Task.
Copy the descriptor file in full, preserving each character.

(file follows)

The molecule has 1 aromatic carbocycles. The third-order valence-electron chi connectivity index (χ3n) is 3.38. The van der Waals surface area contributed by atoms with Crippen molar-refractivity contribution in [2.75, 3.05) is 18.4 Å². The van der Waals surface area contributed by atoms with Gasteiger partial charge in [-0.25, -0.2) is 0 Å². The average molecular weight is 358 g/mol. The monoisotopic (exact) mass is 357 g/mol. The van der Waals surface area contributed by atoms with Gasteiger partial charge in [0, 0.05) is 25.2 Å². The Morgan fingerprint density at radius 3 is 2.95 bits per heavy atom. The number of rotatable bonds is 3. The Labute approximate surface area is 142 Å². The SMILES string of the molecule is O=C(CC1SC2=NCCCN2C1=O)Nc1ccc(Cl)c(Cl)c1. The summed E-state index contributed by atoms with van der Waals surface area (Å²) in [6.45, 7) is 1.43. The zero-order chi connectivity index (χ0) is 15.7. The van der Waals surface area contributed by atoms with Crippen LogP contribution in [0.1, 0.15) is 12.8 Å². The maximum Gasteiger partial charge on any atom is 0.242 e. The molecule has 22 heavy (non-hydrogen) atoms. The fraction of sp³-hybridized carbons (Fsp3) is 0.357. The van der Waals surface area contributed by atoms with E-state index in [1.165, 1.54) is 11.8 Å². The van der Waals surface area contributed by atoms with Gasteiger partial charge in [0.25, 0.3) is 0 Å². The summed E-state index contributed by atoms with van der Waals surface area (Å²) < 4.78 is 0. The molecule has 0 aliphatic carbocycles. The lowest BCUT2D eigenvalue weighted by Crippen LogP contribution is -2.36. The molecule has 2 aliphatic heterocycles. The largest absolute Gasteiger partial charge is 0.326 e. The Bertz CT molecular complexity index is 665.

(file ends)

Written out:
The molecule has 1 aromatic carbocycles. The third-order valence-electron chi connectivity index (χ3n) is 3.38. The van der Waals surface area contributed by atoms with Crippen molar-refractivity contribution in [2.75, 3.05) is 18.4 Å². The van der Waals surface area contributed by atoms with Gasteiger partial charge in [-0.25, -0.2) is 0 Å². The average molecular weight is 358 g/mol. The monoisotopic (exact) mass is 357 g/mol. The van der Waals surface area contributed by atoms with Gasteiger partial charge in [0, 0.05) is 25.2 Å². The Morgan fingerprint density at radius 3 is 2.95 bits per heavy atom. The number of rotatable bonds is 3. The Labute approximate surface area is 142 Å². The SMILES string of the molecule is O=C(CC1SC2=NCCCN2C1=O)Nc1ccc(Cl)c(Cl)c1. The summed E-state index contributed by atoms with van der Waals surface area (Å²) in [6.45, 7) is 1.43. The zero-order chi connectivity index (χ0) is 15.7. The van der Waals surface area contributed by atoms with Crippen LogP contribution in [0.1, 0.15) is 12.8 Å². The maximum Gasteiger partial charge on any atom is 0.242 e. The molecule has 22 heavy (non-hydrogen) atoms. The fraction of sp³-hybridized carbons (Fsp3) is 0.357. The van der Waals surface area contributed by atoms with E-state index in [1.165, 1.54) is 11.8 Å². The van der Waals surface area contributed by atoms with Gasteiger partial charge in [0.25, 0.3) is 0 Å². The summed E-state index contributed by atoms with van der Waals surface area (Å²) < 4.78 is 0. The molecule has 0 aliphatic carbocycles. The lowest BCUT2D eigenvalue weighted by Crippen LogP contribution is -2.36. The molecule has 2 aliphatic heterocycles. The largest absolute Gasteiger partial charge is 0.326 e. The Bertz CT molecular complexity index is 665.